From Variation of Influenza Viral Proteins to Vaccine Development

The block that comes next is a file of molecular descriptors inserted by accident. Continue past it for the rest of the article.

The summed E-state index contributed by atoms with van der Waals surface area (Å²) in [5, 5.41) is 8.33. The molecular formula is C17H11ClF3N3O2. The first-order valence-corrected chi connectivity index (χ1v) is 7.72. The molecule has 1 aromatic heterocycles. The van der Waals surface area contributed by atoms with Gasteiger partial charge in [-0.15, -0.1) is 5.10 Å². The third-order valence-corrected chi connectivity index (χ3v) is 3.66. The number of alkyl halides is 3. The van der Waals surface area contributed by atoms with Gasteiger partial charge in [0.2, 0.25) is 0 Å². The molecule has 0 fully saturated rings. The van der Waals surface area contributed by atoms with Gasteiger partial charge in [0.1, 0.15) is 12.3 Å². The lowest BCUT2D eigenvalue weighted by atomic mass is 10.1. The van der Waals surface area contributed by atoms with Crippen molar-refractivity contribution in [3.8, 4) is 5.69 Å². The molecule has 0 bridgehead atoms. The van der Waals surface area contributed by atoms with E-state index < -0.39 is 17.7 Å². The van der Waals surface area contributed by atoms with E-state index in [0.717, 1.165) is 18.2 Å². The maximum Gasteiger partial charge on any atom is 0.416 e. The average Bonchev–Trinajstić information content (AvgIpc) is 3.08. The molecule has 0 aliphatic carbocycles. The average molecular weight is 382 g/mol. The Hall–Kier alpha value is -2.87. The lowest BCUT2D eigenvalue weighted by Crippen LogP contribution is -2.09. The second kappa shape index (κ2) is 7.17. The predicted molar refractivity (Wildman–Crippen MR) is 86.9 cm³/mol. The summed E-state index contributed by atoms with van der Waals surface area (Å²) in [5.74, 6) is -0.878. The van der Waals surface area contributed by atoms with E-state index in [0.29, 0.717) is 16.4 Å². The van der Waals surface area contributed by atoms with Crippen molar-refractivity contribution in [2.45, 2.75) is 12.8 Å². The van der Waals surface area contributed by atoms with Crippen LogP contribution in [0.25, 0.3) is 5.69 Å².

Influenza CD8+ T-cell epitopes are conserved amongst influenza strains and can be recognized by influenza-specific cytotoxic T-cells (CTLs), which can rapidly clear infected cells. An influenza peptide vaccine that elicits these CTLs would therefore be an alternative to current influenza vaccines, which are not cross-reactive. However, peptide antigens are poorly immunogenic due to lack of delivery to antigen presenting cells, and therefore need additional formulation with a suitable delivery system. In this study, the potential of virosomes as a delivery system for an influenza T-cell peptide was investigated. The conserved human HLA-A2.1 influenza T-cell epitope M158–66 was formulated with virosomes. The immunogenicity and protective effect of the peptide-loaded virosomes was assessed in HLA-A2 transgenic mice. Delivery properties of the virosomes were studied in mice and in in vitro dendritic cell cultures. Immunization of HLA-A2.1 transgenic C57BL/6 mice with peptide-loaded virosomes in the presence of the adjuvant CpG-ODN 1826 increased the number of peptide-specific CTLs. Vaccination with adjuvanted peptide-loaded virosomes reduced weight loss in mice after heterologous influenza infection. Association with fusion-active virosomes was found to be crucial for antigen uptake by dendritic cells, and subsequent induction of CTLs in mice. These results show that influenza virosomes loaded with conserved influenza epitopes could be the basis of a novel cross-protective influenza vaccine.